Article Text


PWE-157 Upper gastrointestinal bleeding in hospitalised patients—prospective controlled analysis of the role of aspirin and other antithrombotic drugs
  1. A S Taha1,
  2. C Kelly1,
  3. C McCloskey2,
  4. T Craigen2,
  5. W J Angerson3
  1. 1Department of Medicine, University of Glasgow, Glasgow, UK
  2. 2Department of Medicine, University Hospital, Crosshouse, Kilmarnock, UK
  3. 3Department of Surgery, University of Glasgow, Glasgow, UK


Introduction Upper gastrointestinal bleeding (UGIB) developing while in hospital is traditionally thought to be due to stress ulceration affecting critically ill patients. The role of potentially damaging drugs is not clear.

Aims Given the increasing use of low-dose aspirin and other antithrombotic drugs—clopidogrel, dipyridamole, and warfarin—for vascular protection, we aimed to clarify their impact on UGIB affecting hospitalised patients.

Methods Between 2008 and 2009, we prospectively assessed the clinical details and outcomes of all inpatient bleeders at our hospital, and compared these with outpatients admitted because of bleeding. For each inpatient we included three outpatients as controls. Patients were excluded if they had a variceal cause. The Charlson comorbidity score and the complete Rockall score for non-variceal upper gastrointestinal bleeding were also calculated. The χ2 test, Fisher's exact test, Mann–Whitney U test, and logistic regression analyses with ORs and 95% CIs were used as appropriate.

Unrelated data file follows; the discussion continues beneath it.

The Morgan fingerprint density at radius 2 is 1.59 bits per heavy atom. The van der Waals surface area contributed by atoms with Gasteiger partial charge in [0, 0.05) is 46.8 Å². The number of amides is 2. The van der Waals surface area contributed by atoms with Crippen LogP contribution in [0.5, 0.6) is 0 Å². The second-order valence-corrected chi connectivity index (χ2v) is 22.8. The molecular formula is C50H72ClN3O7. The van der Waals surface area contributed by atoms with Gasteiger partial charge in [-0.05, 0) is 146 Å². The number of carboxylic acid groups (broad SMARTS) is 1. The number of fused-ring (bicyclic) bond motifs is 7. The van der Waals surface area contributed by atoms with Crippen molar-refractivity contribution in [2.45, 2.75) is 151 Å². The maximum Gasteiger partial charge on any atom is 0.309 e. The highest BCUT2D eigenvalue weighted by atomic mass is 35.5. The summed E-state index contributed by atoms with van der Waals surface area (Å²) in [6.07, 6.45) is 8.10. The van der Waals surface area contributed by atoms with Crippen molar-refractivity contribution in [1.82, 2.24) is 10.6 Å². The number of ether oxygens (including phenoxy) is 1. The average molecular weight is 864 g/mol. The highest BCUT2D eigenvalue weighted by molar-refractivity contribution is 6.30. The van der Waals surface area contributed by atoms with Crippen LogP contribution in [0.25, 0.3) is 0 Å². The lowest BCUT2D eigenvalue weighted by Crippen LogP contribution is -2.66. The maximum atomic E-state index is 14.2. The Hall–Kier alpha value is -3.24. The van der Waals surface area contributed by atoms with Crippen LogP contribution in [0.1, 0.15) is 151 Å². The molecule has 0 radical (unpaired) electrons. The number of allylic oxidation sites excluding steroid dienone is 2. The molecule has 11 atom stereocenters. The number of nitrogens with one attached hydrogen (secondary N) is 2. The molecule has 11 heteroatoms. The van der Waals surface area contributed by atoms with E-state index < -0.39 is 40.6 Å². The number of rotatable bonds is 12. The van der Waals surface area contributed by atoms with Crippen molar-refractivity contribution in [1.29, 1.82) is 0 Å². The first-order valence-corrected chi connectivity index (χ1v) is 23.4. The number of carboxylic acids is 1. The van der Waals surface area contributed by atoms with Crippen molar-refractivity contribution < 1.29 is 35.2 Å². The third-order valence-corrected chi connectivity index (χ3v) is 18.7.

Results Abstract PWE-157 table 1 summarises the main characteristics of patients who bled while in hospital (inpatient bleeders) vs those who were admitted after bleeding (outpatient bleeders). Inpatient bleeders were older and more likely to be males and to have cardiovascular disease. After adjustment for age and sex, the logistic regression analysis still showed that patients who bled as inpatients were significantly more likely to be taking antithrombotic medication, especially non-aspirin agents, than those who were admitted after bleeding, [OR (95% CIs), 2.15 (1.25 to 3.68); p=0.006]. The adjusted odds of death within 30 days of bleeding was almost twice as high in the inpatient group, [OR 1.88 (0.74 to 4.77)]. The endoscopic abnormalities in more than 80% of patients in both groups included erosive oesophagitis, gastric, or duodenal ulcers or erosions.

Abstract PWE-157 Table 1

Conclusion The use of antithrombotic drugs is a significant risk factor for UGIB developing in hospitalised patients. The endoscopic lesions, whether caused by these agents or not, are potentially preventable.

Competing interests None declared.

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